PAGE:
"A writer can't scare a reader unless that writer scares himself or herself first. So, you can't excite anyone in the audience unless you're excited writing the script! You're taking yourself for a ride before you take the audience for a ride!"
If you're not instantly familiar with the name Dan O'Bannon, you should be. This is the man who wrote Alien--not just a great sci-fi/horror film, but the sci-fi/horror film. This is the man who wrote and directed The Return of the Living Dead, not just a great horror comedy, but the horror comedy. The same man is responsible for both of these absolutely pivotal movies/franchises. Oh yeah, and he also wrote the scripts for Lifeforce and Total Recall, just in case his resume needed a little extra boosting.
And now, the man who did all those things is no longer with us, having passed away last night after a short illness at the sadly young age of 63.
From a personal perspective, I can tell you that were it not for ROTLD, I very well might not be the horror fanatic I am today. As a kid, I already had a solid grounding in Universal and Hammer, but it was O'Bannon's brilliant zombie comedy that put me over the top as an obsessed lifelong fan of the macabre. Without Dan O'Bannon, there might very well have been no Vault of Horror. Less than a fraction of a drop in the bucket in the grand scheme of things, to be sure--but I thank him for that.
O'Bannon had a somewhat sparse career, but what he chose to be associated with over the years is so impressive. Definitely a case of quality over quantity. He went to USC with none other than John Carpenter, collaborating with him on both of their debuts, the sci-fi comedy Dark Star (1974). He was on board for the earliest days of George Lucas' Industrial Light & Magic--you know those computer-generated Death Star blueprints, and the stop-motion game pieces Chewie & R2 use in Star Wars? Yeah, he worked on that.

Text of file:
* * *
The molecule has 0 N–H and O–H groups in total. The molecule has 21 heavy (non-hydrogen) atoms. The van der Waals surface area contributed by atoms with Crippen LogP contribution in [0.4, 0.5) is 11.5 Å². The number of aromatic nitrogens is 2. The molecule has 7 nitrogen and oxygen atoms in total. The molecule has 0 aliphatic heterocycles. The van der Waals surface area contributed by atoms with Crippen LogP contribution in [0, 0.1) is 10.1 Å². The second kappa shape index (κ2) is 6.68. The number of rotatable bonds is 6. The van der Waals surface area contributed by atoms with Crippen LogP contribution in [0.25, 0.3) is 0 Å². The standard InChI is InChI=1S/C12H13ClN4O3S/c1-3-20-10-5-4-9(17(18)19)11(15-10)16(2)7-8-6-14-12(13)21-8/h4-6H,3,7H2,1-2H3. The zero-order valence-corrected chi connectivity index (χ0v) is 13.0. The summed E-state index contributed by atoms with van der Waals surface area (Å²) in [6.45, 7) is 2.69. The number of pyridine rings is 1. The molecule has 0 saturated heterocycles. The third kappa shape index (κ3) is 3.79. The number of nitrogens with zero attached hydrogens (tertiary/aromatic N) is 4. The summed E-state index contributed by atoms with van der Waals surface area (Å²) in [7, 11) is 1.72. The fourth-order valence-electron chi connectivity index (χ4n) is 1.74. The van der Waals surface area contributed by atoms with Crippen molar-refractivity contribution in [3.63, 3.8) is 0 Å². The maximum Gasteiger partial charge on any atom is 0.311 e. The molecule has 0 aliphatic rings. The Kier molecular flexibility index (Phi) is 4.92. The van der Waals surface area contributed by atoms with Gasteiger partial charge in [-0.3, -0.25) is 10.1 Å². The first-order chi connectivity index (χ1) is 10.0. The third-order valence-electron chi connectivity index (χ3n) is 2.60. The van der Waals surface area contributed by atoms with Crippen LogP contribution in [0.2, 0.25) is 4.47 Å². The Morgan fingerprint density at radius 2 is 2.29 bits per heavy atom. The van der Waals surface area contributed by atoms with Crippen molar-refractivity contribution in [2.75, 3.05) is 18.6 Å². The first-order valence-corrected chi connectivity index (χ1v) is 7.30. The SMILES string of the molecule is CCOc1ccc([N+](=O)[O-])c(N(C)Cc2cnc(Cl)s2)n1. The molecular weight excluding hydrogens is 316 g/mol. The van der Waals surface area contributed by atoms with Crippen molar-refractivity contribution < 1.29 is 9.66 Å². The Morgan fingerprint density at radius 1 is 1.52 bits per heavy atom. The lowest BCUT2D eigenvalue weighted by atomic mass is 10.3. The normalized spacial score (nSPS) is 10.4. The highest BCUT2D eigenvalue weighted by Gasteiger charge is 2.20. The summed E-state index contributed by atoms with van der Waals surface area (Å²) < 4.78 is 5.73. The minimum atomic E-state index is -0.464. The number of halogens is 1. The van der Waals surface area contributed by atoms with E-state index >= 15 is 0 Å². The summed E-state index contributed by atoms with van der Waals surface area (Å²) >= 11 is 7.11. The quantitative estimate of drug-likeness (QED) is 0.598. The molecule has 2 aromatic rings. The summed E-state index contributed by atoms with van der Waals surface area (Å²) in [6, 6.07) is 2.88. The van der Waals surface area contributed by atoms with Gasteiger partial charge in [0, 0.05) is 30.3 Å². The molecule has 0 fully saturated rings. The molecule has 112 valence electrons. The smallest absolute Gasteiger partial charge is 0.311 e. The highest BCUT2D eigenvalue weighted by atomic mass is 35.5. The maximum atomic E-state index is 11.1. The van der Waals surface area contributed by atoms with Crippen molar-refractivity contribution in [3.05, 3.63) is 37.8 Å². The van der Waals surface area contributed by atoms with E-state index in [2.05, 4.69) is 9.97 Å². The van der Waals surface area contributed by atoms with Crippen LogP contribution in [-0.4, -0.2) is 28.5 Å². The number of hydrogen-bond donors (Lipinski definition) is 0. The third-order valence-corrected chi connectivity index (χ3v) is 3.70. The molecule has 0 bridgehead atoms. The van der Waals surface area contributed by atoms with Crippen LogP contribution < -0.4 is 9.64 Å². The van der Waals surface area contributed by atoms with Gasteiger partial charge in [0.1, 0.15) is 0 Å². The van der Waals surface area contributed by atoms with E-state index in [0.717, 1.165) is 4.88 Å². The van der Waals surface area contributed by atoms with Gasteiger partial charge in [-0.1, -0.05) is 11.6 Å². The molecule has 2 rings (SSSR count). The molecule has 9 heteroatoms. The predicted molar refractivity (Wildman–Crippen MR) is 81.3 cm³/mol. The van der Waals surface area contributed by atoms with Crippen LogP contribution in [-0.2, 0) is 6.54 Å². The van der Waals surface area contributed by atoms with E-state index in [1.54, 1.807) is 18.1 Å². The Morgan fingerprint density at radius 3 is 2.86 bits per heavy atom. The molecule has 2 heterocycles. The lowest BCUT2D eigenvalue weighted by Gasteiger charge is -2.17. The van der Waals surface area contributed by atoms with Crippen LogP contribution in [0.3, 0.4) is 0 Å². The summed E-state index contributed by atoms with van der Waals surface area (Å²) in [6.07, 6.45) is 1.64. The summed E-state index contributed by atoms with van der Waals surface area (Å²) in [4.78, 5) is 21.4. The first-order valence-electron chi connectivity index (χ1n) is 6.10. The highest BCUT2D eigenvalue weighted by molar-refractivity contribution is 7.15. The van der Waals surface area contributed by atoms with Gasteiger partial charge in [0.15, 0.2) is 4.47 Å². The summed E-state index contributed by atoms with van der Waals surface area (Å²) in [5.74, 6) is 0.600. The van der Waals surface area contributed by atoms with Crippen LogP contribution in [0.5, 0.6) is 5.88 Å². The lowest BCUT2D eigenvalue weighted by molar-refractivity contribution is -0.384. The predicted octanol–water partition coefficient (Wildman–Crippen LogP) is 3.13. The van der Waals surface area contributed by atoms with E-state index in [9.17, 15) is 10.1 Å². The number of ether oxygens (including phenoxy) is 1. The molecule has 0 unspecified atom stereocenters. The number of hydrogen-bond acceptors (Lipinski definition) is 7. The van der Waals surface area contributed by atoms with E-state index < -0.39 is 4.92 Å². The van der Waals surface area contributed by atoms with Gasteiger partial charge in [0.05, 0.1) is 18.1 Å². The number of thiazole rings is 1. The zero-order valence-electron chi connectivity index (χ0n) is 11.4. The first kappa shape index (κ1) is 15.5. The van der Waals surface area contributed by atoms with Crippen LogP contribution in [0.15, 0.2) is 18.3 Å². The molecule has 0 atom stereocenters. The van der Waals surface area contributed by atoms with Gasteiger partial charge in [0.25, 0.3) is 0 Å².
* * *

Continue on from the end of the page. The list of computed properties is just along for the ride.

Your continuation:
He was also a writer of science fiction and horror in print as well as film, contributing occasionally to the landmark illustrated magazine Heavy Metal. In fact, two of his stories were adapted in the 1981 Heavy Metal movie, including the one about zombie pilots in World War II (figures!). In the '70s, he was attached as a writer to one of the most legendary cinematic missed opportunities, Alejandro Jodorowsky's adaptation of Dune. Although the project never happened, it did acquaint O'Bannon with H.R. Giger, the man who would design the title character of his most famous script.
What came out of the failed Dune for O'Bannon was the chance to script what would become Ridley Scott's masterpiece, Alien. So I guess we can't be too disappointed. You don't need me to tell you what a brilliant screenplay O'Bannon crafted for that picture, one whose influence continues to be felt to this day. He took the established haunted house/slasher motifs, and bonded them to a sci-fi template in a way no one had before. The closest prior comparison might be Forbidden Planet, but that was obviously pre-slasher. In the wake of Star Wars, he showed us the darker, grimmer side of sci-fi.
Nor do you need me to tell you what a minor miracle he pulled off with ROTLD. A movie called The Return of the Living Dead, based on a half-cocked attempt by John Russo to capitalize on the cult popularity of his previous work with George Romero, had no right whatsoever to be any good at all. Yet once O'Bannon took over, in his one great directorial turn, he transformed it into what I can say in all confidence is a terrific piece of film-making, justly revered among genre fans, but worth a look for any lover of film. It's a solid piece of work that gets better every time I watch it. Hell, it was so good it totally overshadowed Romero's own Day of the Dead, which came out at the same time!
So I'll be remembering Dan O'Bannon today, one of the key people who made me the fan I am. I hope you will, too.
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